Can the USD rally persist? It has made some large gains relatively quickly. It would not be unreasonable to think that there may be some temporary support for other majors, but that is all it is likely to be, without some material improvements in the global economy that aren’t already expected.
Europe: Euroland’s data improves, but their vaccine Public Relations takes another hit
The European Union saw a number of countries making U-turns towards the efficacy of the AZ (AstraZeneca) vaccine for the over 65s. Both France and Germany have been forced into embarrassing climb downs over previous statements made by the French President and German Chancellor. This however continues to take its toll in terms of the numbers vaccinated, with the European Union still having vaccinated fewer than one in ten of their population in total, and larger scale rejection of the AZ vaccine versus alternatives. Compare that with the UK, who have given over one third of their population a first vaccination, and are increasing the pace of providing the second vaccination dose.
There was a further hit to the European Union’s Public Relations over its vaccine programme in the form of yet another dispute with AstraZeneca. This time, Italy applied European Union powers to block AZ’s export of 250k doses of its vaccine to Australia, from its Italian production facility. This is despite Italy having one of the largest stockpiles of the AZ vaccine (1.5m doses), and one of the lowest uptakes from the European Union (only Malta is lower regarding this vaccine). The first application of the emergency powers that the European Union, via the European Commission, put in place has no doubt further harmed the EU’s reputation for competence on this issue. Despite a lack of vaccinations, German Chancellor, Angela Merkel, announced another extension of lockdown, but eased restrictions for the German economy, as the population exhibited fatigue, and there was the threat of rebellion amongst individual federal states.
Meanwhile, the surveys and data last week showed signs of improvement, but will the slow progress on vaccine rollout significantly delay the recovery in 2021?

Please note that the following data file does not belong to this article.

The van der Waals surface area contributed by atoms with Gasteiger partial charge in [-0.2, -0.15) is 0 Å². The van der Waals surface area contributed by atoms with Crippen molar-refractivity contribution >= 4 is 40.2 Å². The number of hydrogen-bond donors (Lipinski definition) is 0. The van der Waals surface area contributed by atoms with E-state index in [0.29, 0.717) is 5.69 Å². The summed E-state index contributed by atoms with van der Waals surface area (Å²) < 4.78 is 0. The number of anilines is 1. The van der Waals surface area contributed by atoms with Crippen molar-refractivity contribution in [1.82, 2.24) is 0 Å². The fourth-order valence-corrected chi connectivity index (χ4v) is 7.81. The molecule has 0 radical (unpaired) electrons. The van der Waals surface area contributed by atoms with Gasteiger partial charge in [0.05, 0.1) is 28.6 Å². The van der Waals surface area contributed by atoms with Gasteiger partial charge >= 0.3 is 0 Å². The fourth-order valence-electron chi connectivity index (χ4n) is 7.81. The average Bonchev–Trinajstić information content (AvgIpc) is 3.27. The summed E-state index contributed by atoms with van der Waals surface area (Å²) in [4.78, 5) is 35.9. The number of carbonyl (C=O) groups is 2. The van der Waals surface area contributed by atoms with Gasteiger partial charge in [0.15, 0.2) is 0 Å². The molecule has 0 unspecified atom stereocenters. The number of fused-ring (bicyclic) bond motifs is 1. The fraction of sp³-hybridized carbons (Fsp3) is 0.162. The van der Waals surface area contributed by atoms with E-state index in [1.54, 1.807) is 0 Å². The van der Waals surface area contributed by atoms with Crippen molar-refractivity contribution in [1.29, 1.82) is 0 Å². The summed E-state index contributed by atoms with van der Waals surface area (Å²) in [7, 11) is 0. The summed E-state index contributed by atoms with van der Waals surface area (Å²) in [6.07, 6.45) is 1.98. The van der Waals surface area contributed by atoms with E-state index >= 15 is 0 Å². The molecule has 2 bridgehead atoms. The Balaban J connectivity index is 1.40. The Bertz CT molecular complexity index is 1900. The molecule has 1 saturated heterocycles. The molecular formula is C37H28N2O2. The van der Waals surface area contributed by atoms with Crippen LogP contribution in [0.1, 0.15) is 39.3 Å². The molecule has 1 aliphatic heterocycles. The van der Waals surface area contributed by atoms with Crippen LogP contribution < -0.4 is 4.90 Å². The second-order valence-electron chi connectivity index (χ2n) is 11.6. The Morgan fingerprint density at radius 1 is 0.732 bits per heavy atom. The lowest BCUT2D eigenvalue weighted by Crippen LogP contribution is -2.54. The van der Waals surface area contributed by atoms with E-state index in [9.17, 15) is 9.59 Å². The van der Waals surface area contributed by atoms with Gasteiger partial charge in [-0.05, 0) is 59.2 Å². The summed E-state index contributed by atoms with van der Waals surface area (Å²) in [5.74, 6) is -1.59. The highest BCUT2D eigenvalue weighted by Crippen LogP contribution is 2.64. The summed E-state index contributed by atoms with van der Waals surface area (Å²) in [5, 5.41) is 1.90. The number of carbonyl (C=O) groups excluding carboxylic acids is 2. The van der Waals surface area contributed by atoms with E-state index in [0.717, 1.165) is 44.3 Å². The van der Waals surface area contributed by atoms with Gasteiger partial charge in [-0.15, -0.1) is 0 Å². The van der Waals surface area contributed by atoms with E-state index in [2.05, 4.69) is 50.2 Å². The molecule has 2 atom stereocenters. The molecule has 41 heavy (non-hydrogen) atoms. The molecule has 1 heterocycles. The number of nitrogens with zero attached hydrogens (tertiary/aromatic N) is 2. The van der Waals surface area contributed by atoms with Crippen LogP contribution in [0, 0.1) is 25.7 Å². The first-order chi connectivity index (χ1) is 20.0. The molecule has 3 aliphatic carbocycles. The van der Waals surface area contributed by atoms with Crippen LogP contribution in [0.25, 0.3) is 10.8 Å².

This week has already gotten off to a rocky start, with the German industrial production figures for January recording a sharp contraction, contradicting the rise in factory orders seen at the end of last week. However, the March Sentix investor confidence reading for Euroland rose much more than forecast, to its highest reading since February 2020, prior to the pandemic hitting most of mainland Europe. For the remainder of the week, there are more January industrial production data from various countries and Euroland, but the main event will be the ECB (European Central Bank) Governing Council meeting and press conference on Thursday. What will President Christine Lagarde and the ECB have to say about the recent increases in yields? Given that the pace of bond purchases last week were broadly the same as the week prior to that, it would appear the ECB are not that concerned currently.
The EUR slipped again against the USD and also GBP last week. It is unlikely to get much support from the data or events this week, and the ECB run the risk of not taking the recent rise in yields seriously enough, which could act as a further speed bump to the Euroland economic recovery.
Central banks: Reserve Bank of Australia worried by yield increases; Will Bank of China worry as much?
Last week's central bank meetings reported no change from the Bank of Israel, central bank of Hungary, Reserve Bank of New Zealand or South Korean central bank. That wasn't a surprise, although with the Israeli economy rapidly unlocking, there is an intensifying risk that the Israeli central bank will be one of the first to start to correct ultra-loose monetary policy, unless there is an unjustified strengthening in the shekel, relative to other countries.
This week we expect no change in interest rates from the RBA (Reserve Bank of Australia), The National Bank of Poland or the central bank of Malaysia. There could be commentary from the RBA around the rise in yields, seen globally, as well as ongoing concern regarding the strength of the Aussie dollar. Overall though we should expect few surprises from this week's crop of central bank meetings.